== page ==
- The acquisition of BitGo, which Galaxy announced in 2022, has a “clean termination right,” according to the vice chancellor of the Delaware Court of Chancery.
- Galaxy was “pleased” with the court’s decision to dismiss BitGo’s claims.
The United States’ Delaware Court of Chancery has ruled in favor of cryptocurrency investment company Galaxy Digital, effectively dismissing BitGo’s lawsuit against it after the company decided against acquiring it in 2022.
Vice Chancellor, J. Travis Laster, dismissed BitGo’s complaint against Galaxy Digital with prejudice, according to court documents submitted on June 9. Galaxy was “pleased” with the court’s decision to dismiss BitGo’s claims. Galaxy stated in a tweet:
“Now is the time for all of us to work together and focus on the task at hand: Upgrading the global financial system in a manner that promotes innovation and protects investors and consumers alike,”
Based in part on BitGo’s reluctance to submit specific financial statements in its efforts to go public in the United States, Laster determined that Galaxy had a “clean termination right” to the BitGo acquisition. As Laster put it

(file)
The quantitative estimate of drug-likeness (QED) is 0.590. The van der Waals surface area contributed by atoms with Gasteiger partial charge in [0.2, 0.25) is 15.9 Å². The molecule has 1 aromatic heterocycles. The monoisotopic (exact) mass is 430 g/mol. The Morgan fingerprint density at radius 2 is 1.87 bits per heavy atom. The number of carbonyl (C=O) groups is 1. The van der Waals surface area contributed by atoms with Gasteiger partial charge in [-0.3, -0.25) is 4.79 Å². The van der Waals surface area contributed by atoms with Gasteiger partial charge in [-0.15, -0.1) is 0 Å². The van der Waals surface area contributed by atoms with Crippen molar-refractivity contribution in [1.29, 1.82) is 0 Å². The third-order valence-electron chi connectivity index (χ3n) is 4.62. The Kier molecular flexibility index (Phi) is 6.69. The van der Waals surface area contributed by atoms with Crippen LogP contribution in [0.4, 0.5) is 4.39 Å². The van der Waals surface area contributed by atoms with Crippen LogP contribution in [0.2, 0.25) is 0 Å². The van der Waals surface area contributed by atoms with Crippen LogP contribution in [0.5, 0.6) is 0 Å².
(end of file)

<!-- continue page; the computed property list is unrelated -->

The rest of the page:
“There are no facts alleged that could make it reasonably conceivable that the exercise of the termination right was inconsistent with the implied covenant of good faith and fair dealing,”
In May 2021, Galaxy first announced that it intended to buy BitGo for $1.2 billion. The merger would have been one of the biggest in the cryptocurrency business had it been successful in closing. By May 2022, Galaxy had stated that it anticipated the transaction to be completed by the end of the year.
After much work, it was announced in August that the deal would not move further. After reporting $554 million in unrealized losses on its crypto holdings for the second quarter of that year, Galaxy made the disclosure just one week later.
Then, in September, BitGo filed a lawsuit in the Delaware Chancery Court, asking for $100 million in damages and asserting that Galaxy’s losses and its ambitions to go public were the true causes of its decision to cancel the agreement.
In March, BitGo announced to sue Fireblocks for making a misleading claim concerning a flaw in the Ethereum wallet signature system. BitGo alleged that Fireblocks’ article breached a mutual disclosure agreement and was just a PR stunt. Only 20 developers had access to the relevant wallet type, according to BitGo, and it was still early access.